Pianos for Peace has created union throughout the city. Unlikely strangers sit and tap out tunes in one of Atlanta’s largest public art displays. As I sat with Jandali in Grady’s art gallery, he noted not only the improbable likelihood of these interactions, but of the two of us meeting. We were from different cultures, different generations, and it was the piano that brought us to meet. This community connection, especially with the schools, is what he describes as vital to the organizations mission.

“We had two schools last year that built a music program because of the painted piano, how amazing is that?” Jandali said. “… It is a domino effect.”

A COMMUNITY UNION: Students at Finch Elementary design and paint one of the pianos. The organization reaches out to schools and community members to add the creative element to the instruments.

Members of Pianos for Peace’s team hope that the organization not only impacts people through the community, but inspires people to do the same.

“If one person can start with this extraordinary dream, and then spread that out throughout the city, the question then becomes, what if each of us did that?” Hobbs said. “What if each of us brought out own ideas and our own passions and our visions, what else would be possible? … I think that’s pretty important for people to visualize change and then say ‘What can I help to do that in my own life.’”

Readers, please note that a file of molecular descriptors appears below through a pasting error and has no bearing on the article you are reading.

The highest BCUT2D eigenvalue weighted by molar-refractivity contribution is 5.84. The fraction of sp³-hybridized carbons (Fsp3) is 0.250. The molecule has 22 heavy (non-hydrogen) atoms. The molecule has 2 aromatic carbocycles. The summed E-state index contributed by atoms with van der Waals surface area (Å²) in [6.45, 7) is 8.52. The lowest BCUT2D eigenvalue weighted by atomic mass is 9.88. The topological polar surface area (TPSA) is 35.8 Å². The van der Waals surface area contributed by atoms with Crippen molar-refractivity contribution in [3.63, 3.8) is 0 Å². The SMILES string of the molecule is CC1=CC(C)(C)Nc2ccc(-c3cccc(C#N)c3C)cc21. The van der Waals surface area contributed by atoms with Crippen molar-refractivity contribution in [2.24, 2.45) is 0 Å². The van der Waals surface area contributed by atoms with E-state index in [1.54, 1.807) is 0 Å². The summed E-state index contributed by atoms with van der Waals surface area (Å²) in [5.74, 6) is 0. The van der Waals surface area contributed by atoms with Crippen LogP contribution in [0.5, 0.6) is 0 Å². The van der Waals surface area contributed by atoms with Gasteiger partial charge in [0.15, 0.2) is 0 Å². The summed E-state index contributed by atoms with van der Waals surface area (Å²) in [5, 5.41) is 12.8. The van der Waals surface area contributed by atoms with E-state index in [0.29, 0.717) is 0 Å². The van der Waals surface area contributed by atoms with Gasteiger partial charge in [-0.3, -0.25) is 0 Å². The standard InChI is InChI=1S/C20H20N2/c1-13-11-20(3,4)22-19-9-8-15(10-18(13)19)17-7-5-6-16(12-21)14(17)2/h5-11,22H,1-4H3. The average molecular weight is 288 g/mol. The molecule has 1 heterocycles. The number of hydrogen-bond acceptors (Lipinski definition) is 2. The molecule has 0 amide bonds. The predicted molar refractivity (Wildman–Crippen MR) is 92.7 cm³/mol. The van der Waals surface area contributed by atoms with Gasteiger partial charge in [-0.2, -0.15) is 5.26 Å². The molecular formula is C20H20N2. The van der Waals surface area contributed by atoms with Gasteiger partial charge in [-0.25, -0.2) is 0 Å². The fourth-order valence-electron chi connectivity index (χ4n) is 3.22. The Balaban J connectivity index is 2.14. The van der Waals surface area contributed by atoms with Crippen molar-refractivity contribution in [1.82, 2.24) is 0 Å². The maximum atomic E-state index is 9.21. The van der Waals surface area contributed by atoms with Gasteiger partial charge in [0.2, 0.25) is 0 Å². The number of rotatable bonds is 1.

Jandali hopes that the initiative also changes how people view music.

“Usually ‘symphony’ is like ‘Oh, symphony? We can’t talk, it’s only for the elite’,” Jandali said. “No! We are the symphony for peace, you are the symphony for peace! It’s changing the narrative about the term for symphony.”

Ever since the the creation of Pianos for Peace, Jandali has been astounded by the impact music has made in the city. From commuters taking time out of their day to tap out a tune, to schools creating music programs after the donation of pianos, Pianos for Peace has worked to create a more united community.

“It is social,” Jandali said “There’s nothing more social than making music. It takes an orchestra, it takes an audience, and it’s amazing. We are all in a symphony for peace.”